What can other countries learn from Australia’s 25 years of uninterrupted growth?
If the Olympics handed out medals for economic performance, Australia’s surely would be golden after 25 straight years of growth. What lessons might the land Down Under and the rest of the region learn from this record winning streak?
The record was officially confirmed on September 7, with the release of June quarter gross domestic product (GDP) data showing a quarterly gain of 0.5 percent and an annualized rise of 3.3 percent for the world’s 12th largest economy. As the Washington Post noted, “The last time Australia had a recession, the Clintons had never run for president, Donald Trump had never had a business go bankrupt, and the Soviet Union was still a country.”
Although the Netherlands still holds the official record winning streak, having avoided recession from 1981 to 2008, the U.S. daily pointed out that Australia is now running the Dutch very close.
Australian Treasurer Scott Morrison said the nation’s economy “is growing faster than every G7 economy, well over twice as fast as the United States and Canada and well above the OECD average.”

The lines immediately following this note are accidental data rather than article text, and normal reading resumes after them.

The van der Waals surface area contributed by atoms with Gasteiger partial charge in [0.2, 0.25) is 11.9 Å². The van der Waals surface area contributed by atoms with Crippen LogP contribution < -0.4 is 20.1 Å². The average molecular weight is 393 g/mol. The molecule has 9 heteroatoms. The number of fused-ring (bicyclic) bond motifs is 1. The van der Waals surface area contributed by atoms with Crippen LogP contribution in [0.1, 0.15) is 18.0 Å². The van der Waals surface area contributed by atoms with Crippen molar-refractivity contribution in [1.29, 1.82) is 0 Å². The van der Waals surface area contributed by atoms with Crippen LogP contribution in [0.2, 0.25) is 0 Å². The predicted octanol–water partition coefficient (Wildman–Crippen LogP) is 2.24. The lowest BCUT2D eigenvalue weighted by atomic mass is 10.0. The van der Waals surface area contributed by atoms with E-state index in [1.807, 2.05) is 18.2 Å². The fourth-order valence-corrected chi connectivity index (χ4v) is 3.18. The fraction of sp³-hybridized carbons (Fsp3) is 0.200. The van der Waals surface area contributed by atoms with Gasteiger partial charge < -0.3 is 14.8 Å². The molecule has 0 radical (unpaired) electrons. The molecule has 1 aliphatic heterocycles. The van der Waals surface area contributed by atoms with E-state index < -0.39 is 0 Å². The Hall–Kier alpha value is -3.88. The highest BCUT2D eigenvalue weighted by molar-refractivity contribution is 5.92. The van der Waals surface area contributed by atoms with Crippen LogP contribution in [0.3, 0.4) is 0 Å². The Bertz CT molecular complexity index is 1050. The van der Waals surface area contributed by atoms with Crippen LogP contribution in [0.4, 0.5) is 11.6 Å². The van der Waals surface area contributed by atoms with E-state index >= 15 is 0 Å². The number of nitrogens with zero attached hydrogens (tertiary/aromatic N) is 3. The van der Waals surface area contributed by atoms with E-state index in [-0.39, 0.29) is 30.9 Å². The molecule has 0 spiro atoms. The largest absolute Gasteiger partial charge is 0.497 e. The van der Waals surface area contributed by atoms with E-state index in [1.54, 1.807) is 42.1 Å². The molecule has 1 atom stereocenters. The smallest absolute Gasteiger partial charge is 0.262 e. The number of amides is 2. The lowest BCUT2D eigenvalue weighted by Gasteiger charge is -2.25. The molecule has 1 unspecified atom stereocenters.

The treasurer pointed to improved household consumption, public and dwelling investment spending, “more than offsetting the continued and expected decline in resources investment” following the end of the nation’s China-driven mining boom.
However, he also noted the nation’s terms of trade – the ratio of export prices compared to imports – were 34 percent below their peak, remaining at 10-year lows, along with sluggish wages and nominal GDP growth.
“It is simply not enough to presume our exceptional run of growth will continue or that another unprecedented boost in commodity prices will alleviate our budgetary constraints,” Morrison warned.
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